JERUSALEM (AP) — Palestinian assailants carried out stabbing attacks Monday in Tel Aviv and the West Bank, police said, killing an Israeli woman and a soldier as a wave of Arab unrest appeared to be gaining strength.
Israeli Prime Minister Benjamin Netanyahu promised a harsh response — a confrontational strategy that risks deepening weeks of turmoil that has shaken the country.
With the attacks believed to be the work of lone assailants, however, police could have a tough time preventing more of them.
Tensions between Israelis and Palestinians have been high following a 50-day Israeli war in July and August against militants in the Gaza Strip and increased friction over Jerusalem's most sensitive holy site — the hilltop complex revered by Jews as the Temple Mount and by Muslims as the Noble Sanctuary.
The friction has led to a series of bloody Palestinian attacks on Israeli targets.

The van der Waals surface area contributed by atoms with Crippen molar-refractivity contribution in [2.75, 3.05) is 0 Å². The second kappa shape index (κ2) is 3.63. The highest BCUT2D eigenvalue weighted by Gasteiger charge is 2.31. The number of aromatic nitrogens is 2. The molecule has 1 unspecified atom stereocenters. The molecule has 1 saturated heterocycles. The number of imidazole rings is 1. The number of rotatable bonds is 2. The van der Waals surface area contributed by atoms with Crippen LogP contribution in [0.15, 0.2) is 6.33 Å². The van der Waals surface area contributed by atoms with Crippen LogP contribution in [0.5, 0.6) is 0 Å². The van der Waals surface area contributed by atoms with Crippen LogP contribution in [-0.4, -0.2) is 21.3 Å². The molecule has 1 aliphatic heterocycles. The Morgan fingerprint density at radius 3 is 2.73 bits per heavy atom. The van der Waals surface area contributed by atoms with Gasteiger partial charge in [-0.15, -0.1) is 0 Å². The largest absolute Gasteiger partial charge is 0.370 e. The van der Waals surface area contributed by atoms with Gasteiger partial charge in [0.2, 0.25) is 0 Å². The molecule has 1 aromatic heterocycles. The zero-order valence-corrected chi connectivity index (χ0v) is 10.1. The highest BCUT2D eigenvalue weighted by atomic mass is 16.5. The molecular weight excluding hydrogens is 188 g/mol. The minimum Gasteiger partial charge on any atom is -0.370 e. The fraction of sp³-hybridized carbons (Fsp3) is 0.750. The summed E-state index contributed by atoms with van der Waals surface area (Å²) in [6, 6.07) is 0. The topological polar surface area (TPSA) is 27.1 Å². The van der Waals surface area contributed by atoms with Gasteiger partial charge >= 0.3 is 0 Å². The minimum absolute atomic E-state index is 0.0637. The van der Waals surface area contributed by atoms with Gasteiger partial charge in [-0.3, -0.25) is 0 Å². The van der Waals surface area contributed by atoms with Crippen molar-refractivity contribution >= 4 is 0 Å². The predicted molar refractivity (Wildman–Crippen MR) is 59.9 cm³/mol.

Israel's Arab minority also has been brought into the mix, with street protests following the shooting death of a young Israeli Arab man by Israeli police, and there have been tough statements by hard-line Israeli politicians.
Rhetoric by Palestinian President Mahmoud Abbas has added to the discord, with Israel accusing him of inciting violence by not condemning the attacks and urging Palestinians to block Jewish prayer at the holy site "by any means."
Speaking to members of his Likud Party, Netanyahu vowed to act "decisively against the rioters that call for Israel's annihilation."